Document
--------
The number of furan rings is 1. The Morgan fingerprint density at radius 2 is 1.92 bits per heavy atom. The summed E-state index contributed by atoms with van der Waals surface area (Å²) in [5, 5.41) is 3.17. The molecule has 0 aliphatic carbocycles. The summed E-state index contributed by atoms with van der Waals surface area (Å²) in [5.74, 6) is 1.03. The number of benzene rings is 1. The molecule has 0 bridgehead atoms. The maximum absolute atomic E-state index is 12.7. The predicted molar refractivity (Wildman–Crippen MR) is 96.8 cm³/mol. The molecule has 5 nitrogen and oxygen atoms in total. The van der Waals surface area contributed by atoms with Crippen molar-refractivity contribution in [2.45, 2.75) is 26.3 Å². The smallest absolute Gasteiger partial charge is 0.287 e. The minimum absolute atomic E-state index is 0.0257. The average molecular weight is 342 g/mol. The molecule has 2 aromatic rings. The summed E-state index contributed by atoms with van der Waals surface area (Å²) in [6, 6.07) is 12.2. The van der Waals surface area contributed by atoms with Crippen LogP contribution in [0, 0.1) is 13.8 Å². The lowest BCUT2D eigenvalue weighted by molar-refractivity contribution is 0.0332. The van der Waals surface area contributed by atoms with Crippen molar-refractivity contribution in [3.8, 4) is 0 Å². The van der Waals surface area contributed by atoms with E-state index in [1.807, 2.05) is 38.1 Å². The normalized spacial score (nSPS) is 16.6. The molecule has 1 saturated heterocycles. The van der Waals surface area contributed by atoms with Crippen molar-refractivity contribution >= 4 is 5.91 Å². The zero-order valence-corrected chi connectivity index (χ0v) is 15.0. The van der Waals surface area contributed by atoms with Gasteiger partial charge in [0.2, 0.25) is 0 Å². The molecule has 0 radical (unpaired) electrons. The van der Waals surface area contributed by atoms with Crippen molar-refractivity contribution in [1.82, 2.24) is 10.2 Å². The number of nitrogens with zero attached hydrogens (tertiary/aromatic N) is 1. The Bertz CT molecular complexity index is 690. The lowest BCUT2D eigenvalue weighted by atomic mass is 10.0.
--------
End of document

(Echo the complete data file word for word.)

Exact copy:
The number of furan rings is 1. The Morgan fingerprint density at radius 2 is 1.92 bits per heavy atom. The summed E-state index contributed by atoms with van der Waals surface area (Å²) in [5, 5.41) is 3.17. The molecule has 0 aliphatic carbocycles. The summed E-state index contributed by atoms with van der Waals surface area (Å²) in [5.74, 6) is 1.03. The number of benzene rings is 1. The molecule has 0 bridgehead atoms. The maximum absolute atomic E-state index is 12.7. The predicted molar refractivity (Wildman–Crippen MR) is 96.8 cm³/mol. The molecule has 5 nitrogen and oxygen atoms in total. The van der Waals surface area contributed by atoms with Crippen molar-refractivity contribution in [2.45, 2.75) is 26.3 Å². The smallest absolute Gasteiger partial charge is 0.287 e. The minimum absolute atomic E-state index is 0.0257. The average molecular weight is 342 g/mol. The molecule has 2 aromatic rings. The summed E-state index contributed by atoms with van der Waals surface area (Å²) in [6, 6.07) is 12.2. The van der Waals surface area contributed by atoms with Crippen LogP contribution in [0, 0.1) is 13.8 Å². The lowest BCUT2D eigenvalue weighted by molar-refractivity contribution is 0.0332. The van der Waals surface area contributed by atoms with Crippen molar-refractivity contribution in [3.8, 4) is 0 Å². The van der Waals surface area contributed by atoms with E-state index in [1.807, 2.05) is 38.1 Å². The normalized spacial score (nSPS) is 16.6. The molecule has 1 saturated heterocycles. The van der Waals surface area contributed by atoms with Crippen molar-refractivity contribution >= 4 is 5.91 Å². The zero-order valence-corrected chi connectivity index (χ0v) is 15.0. The van der Waals surface area contributed by atoms with Gasteiger partial charge in [0.2, 0.25) is 0 Å². The molecule has 0 radical (unpaired) electrons. The van der Waals surface area contributed by atoms with Crippen molar-refractivity contribution in [1.82, 2.24) is 10.2 Å². The number of nitrogens with zero attached hydrogens (tertiary/aromatic N) is 1. The Bertz CT molecular complexity index is 690. The lowest BCUT2D eigenvalue weighted by atomic mass is 10.0.